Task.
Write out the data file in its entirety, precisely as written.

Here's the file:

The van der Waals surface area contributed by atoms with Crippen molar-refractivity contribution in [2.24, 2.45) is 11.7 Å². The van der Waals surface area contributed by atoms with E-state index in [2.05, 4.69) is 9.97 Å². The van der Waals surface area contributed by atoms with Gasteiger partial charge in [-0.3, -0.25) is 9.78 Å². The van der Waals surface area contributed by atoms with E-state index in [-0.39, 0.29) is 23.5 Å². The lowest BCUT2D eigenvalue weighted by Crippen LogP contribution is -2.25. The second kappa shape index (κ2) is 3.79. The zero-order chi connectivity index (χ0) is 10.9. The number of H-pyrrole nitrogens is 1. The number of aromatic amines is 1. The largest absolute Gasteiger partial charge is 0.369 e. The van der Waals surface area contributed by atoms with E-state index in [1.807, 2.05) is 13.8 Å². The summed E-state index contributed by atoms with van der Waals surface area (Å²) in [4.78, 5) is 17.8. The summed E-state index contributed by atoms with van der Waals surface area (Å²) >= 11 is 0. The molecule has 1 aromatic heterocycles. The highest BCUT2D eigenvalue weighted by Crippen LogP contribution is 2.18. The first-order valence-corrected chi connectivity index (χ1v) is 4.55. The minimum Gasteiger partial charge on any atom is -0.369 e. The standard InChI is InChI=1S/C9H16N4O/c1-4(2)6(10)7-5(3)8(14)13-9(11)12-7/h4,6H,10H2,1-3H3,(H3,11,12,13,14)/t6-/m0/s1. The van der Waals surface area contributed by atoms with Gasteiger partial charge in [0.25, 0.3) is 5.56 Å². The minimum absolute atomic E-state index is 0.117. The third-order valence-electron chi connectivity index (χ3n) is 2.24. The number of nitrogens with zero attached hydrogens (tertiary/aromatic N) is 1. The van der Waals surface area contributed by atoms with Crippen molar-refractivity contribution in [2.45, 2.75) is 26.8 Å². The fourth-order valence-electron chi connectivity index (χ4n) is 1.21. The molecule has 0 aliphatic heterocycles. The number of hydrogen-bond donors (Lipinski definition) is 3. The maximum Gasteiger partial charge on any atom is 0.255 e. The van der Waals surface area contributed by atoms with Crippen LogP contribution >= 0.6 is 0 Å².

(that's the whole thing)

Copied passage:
The van der Waals surface area contributed by atoms with Crippen molar-refractivity contribution in [2.24, 2.45) is 11.7 Å². The van der Waals surface area contributed by atoms with E-state index in [2.05, 4.69) is 9.97 Å². The van der Waals surface area contributed by atoms with Gasteiger partial charge in [-0.3, -0.25) is 9.78 Å². The van der Waals surface area contributed by atoms with E-state index in [-0.39, 0.29) is 23.5 Å². The lowest BCUT2D eigenvalue weighted by Crippen LogP contribution is -2.25. The second kappa shape index (κ2) is 3.79. The zero-order chi connectivity index (χ0) is 10.9. The number of H-pyrrole nitrogens is 1. The number of aromatic amines is 1. The largest absolute Gasteiger partial charge is 0.369 e. The van der Waals surface area contributed by atoms with E-state index in [1.807, 2.05) is 13.8 Å². The summed E-state index contributed by atoms with van der Waals surface area (Å²) in [4.78, 5) is 17.8. The summed E-state index contributed by atoms with van der Waals surface area (Å²) >= 11 is 0. The molecule has 1 aromatic heterocycles. The highest BCUT2D eigenvalue weighted by Crippen LogP contribution is 2.18. The first-order valence-corrected chi connectivity index (χ1v) is 4.55. The minimum Gasteiger partial charge on any atom is -0.369 e. The standard InChI is InChI=1S/C9H16N4O/c1-4(2)6(10)7-5(3)8(14)13-9(11)12-7/h4,6H,10H2,1-3H3,(H3,11,12,13,14)/t6-/m0/s1. The van der Waals surface area contributed by atoms with Gasteiger partial charge in [0.25, 0.3) is 5.56 Å². The minimum absolute atomic E-state index is 0.117. The third-order valence-electron chi connectivity index (χ3n) is 2.24. The number of nitrogens with zero attached hydrogens (tertiary/aromatic N) is 1. The van der Waals surface area contributed by atoms with Crippen molar-refractivity contribution in [2.45, 2.75) is 26.8 Å². The fourth-order valence-electron chi connectivity index (χ4n) is 1.21. The molecule has 0 aliphatic heterocycles. The number of hydrogen-bond donors (Lipinski definition) is 3. The maximum Gasteiger partial charge on any atom is 0.255 e. The van der Waals surface area contributed by atoms with Crippen LogP contribution >= 0.6 is 0 Å².